This passage from Acts relates how that the fledgling Christian church early on began providing religious community for all those who embraced their message.  They shared food and had meals together.  They were united and shared everything and sought to meet the material needs of their members.  But very soon they realized the need to provide more than just religious community for those of their own number.  There was a missional emphasis to reach out beyond the house church walls to witness and share their message and meet the needs of those outside their number—the poor, widows, orphans, and others in need.  And as they witnessed to and shared their faith, and reached out to those outside their walls, the community grew daily.

Now, how does all of this relate to the United Church of Oak Ridge?  What all of this says to me is this: (1) First, as noted earlier, we do an excellent job here at the United Church of providing religious or spiritual community.  One of the original purposes of this United Church was to provide a religious community “Where People from All Denominations Meet in Their Differences, but Are One in Their Search for God.”  We do an outstanding job of listening to one another and caring for one another.  And much of the recognition for the way we care for one another goes to our In Reach Committee.  Of all the congregations I have served, there is probably a greater sense of religious community and caring for one another in this congregation than the others I have served.  That is meant to be a compliment to you.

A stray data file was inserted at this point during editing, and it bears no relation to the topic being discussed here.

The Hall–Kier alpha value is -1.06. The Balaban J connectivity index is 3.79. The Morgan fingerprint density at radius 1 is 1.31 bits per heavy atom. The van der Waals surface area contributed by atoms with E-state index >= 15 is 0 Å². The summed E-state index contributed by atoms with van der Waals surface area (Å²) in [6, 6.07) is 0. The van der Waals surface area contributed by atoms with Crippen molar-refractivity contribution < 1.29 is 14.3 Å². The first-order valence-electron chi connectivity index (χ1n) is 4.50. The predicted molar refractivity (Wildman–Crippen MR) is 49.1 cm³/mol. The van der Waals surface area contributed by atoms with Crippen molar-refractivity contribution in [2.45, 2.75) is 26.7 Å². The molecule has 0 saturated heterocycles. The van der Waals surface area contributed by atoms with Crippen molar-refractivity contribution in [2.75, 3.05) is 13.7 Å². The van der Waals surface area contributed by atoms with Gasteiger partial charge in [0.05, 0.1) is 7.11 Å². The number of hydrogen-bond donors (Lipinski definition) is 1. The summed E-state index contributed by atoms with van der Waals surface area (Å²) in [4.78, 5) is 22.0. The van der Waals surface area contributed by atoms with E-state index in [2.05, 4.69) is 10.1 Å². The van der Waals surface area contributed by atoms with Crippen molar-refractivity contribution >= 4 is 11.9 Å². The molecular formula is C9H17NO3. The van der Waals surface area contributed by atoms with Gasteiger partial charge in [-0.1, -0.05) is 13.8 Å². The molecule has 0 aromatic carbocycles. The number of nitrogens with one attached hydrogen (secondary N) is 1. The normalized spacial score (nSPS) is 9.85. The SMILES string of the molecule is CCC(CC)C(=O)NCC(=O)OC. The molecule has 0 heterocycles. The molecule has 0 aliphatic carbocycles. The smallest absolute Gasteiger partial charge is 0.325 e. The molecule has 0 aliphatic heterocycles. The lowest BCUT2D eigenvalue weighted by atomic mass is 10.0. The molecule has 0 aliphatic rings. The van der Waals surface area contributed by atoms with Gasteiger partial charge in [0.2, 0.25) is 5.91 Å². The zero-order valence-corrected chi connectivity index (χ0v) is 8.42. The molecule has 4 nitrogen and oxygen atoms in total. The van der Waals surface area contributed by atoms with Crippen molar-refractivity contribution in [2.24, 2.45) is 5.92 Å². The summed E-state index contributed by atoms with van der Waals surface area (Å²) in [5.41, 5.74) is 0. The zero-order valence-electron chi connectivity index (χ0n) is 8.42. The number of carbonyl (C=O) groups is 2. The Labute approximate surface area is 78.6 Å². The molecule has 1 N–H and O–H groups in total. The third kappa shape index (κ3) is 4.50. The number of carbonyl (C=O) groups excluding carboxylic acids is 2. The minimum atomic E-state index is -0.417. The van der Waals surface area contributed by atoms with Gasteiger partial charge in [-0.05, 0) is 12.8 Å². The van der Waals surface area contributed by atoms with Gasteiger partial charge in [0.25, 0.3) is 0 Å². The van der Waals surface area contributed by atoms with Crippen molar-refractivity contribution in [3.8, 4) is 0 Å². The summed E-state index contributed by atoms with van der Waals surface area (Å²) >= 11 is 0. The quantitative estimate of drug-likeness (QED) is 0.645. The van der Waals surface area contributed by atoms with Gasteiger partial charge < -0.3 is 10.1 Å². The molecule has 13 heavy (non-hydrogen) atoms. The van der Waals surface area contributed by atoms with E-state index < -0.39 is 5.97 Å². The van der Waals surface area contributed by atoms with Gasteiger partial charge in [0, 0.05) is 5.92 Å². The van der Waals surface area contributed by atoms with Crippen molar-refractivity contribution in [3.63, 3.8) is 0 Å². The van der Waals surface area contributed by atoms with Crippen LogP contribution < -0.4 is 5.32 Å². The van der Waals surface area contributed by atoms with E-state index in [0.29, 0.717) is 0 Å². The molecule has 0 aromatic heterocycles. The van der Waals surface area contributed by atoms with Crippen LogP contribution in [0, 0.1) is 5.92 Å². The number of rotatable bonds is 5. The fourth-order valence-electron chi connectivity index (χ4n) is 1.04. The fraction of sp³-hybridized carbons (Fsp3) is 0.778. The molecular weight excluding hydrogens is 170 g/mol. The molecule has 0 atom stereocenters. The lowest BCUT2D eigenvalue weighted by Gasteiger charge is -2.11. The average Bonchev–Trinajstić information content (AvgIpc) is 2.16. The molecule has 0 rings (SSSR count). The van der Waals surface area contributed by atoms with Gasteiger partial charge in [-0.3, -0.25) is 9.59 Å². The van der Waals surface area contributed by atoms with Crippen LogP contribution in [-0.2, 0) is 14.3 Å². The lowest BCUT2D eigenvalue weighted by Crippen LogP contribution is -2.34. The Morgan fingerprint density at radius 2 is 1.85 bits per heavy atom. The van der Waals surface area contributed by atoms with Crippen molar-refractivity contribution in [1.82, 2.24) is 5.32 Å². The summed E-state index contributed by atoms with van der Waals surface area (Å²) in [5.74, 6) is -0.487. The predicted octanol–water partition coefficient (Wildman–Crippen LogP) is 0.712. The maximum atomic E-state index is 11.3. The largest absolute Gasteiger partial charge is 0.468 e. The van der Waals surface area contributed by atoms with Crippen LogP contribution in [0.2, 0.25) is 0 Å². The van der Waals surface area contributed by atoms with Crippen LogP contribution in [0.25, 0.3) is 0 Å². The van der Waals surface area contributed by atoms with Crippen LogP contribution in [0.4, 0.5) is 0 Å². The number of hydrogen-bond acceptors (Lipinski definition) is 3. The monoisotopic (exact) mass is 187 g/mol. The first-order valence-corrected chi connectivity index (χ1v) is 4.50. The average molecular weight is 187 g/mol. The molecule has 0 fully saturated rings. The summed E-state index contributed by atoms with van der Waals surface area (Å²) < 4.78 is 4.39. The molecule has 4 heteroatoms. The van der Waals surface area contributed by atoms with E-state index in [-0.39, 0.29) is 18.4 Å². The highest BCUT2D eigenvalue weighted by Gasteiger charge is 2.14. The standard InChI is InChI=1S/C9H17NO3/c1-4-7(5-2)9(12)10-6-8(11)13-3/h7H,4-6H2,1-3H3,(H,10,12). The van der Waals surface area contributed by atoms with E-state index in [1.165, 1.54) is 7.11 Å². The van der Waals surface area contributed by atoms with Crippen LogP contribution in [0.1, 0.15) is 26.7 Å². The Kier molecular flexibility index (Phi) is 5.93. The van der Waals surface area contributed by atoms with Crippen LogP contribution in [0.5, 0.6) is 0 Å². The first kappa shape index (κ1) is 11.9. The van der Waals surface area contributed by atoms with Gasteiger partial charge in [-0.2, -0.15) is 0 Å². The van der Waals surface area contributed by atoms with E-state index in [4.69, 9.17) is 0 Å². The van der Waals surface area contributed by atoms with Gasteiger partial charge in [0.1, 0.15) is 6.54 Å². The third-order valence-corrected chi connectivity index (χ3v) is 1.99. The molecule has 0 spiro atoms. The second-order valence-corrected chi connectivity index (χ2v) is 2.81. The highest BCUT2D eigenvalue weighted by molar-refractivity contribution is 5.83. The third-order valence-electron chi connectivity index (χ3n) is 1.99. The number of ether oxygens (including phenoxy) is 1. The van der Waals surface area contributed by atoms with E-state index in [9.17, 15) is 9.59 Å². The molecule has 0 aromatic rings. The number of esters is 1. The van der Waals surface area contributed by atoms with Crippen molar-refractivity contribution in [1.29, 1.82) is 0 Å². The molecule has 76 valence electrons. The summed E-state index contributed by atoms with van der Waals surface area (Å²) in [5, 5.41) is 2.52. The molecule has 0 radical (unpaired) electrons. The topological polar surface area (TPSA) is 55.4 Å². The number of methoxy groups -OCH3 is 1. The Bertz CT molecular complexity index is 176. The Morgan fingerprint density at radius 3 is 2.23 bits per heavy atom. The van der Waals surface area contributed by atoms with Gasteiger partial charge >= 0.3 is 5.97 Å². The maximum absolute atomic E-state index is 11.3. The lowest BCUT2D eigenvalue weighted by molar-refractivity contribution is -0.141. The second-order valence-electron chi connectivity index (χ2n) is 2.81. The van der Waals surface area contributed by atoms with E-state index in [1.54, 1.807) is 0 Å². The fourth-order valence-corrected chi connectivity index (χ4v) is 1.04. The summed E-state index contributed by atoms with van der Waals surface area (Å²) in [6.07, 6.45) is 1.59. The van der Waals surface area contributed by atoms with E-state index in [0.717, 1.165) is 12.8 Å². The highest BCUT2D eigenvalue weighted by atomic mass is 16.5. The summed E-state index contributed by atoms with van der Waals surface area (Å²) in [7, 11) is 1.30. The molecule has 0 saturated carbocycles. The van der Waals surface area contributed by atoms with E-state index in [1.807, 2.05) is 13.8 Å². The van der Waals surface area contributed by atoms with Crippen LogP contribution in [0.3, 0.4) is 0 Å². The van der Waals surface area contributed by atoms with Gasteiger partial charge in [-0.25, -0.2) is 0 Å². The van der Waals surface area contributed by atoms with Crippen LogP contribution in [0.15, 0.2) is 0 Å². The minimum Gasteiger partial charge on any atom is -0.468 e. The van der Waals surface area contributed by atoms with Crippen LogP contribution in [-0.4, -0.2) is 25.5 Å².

Providing a nurturing religious community is important.  Such is something that all of us need and crave.  It is good to have a place like this, a spiritual community, “where everybody knows your name, and they’re always glad you came,” to draw from that television show Cheers that was popular some years back.  So we don’t want to underestimate in the least the importance of providing a loving, nurturing, caring, spiritual community for all of us.  And you do that well.

(2) A second thing this says to me about Our United Church is for a church our size we also do an excellent job of reaching out beyond our walls to help meet the physical needs of those in our local community and, as much as we can, our wider world.  We distribute in the neighborhood of $5,000 each year locally to help people with food, utility bills, and rent.  And we support a number of local agencies that help meet the physical needs of people such as ADFAC, Ecumenical Storehouse, Grace Lutheran Food Pantry, Second Harvest Food Pantry, Free Medical Clinic of Oak Ridge, TORCH, Clinch River Home Health, Emory Valley Center, Special Olympics, and three or four $1,000 college scholarships.